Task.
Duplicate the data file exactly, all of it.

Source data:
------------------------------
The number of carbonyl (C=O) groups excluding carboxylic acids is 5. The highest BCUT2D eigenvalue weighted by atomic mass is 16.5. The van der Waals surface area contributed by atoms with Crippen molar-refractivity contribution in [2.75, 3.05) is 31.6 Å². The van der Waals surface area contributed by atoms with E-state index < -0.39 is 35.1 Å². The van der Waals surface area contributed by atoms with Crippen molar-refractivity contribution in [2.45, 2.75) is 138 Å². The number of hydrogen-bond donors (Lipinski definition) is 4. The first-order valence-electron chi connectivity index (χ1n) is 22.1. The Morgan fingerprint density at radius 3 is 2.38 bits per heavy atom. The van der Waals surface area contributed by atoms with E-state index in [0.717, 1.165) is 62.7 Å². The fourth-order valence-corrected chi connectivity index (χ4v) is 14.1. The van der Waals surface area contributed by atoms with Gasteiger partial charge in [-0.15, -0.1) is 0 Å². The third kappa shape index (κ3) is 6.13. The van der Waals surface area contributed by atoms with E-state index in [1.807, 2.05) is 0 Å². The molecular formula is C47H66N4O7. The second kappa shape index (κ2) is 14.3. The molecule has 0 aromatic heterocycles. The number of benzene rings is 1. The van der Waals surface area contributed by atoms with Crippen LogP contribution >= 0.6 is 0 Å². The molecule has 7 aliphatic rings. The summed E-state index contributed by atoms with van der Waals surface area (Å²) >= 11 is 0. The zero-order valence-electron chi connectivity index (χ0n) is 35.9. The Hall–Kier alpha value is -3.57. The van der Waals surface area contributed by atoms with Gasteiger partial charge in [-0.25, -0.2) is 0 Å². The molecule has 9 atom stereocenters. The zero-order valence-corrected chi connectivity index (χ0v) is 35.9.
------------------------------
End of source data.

The number of carbonyl (C=O) groups excluding carboxylic acids is 5. The highest BCUT2D eigenvalue weighted by atomic mass is 16.5. The van der Waals surface area contributed by atoms with Crippen molar-refractivity contribution in [2.75, 3.05) is 31.6 Å². The van der Waals surface area contributed by atoms with E-state index < -0.39 is 35.1 Å². The van der Waals surface area contributed by atoms with Crippen molar-refractivity contribution in [2.45, 2.75) is 138 Å². The number of hydrogen-bond donors (Lipinski definition) is 4. The first-order valence-electron chi connectivity index (χ1n) is 22.1. The Morgan fingerprint density at radius 3 is 2.38 bits per heavy atom. The van der Waals surface area contributed by atoms with E-state index in [0.717, 1.165) is 62.7 Å². The fourth-order valence-corrected chi connectivity index (χ4v) is 14.1. The van der Waals surface area contributed by atoms with Gasteiger partial charge in [-0.15, -0.1) is 0 Å². The third kappa shape index (κ3) is 6.13. The van der Waals surface area contributed by atoms with E-state index in [1.807, 2.05) is 0 Å². The molecular formula is C47H66N4O7. The second kappa shape index (κ2) is 14.3. The molecule has 0 aromatic heterocycles. The number of benzene rings is 1. The van der Waals surface area contributed by atoms with Crippen LogP contribution >= 0.6 is 0 Å². The molecule has 7 aliphatic rings. The summed E-state index contributed by atoms with van der Waals surface area (Å²) >= 11 is 0. The zero-order valence-electron chi connectivity index (χ0n) is 35.9. The Hall–Kier alpha value is -3.57. The van der Waals surface area contributed by atoms with Gasteiger partial charge in [-0.25, -0.2) is 0 Å². The molecule has 9 atom stereocenters. The zero-order valence-corrected chi connectivity index (χ0v) is 35.9.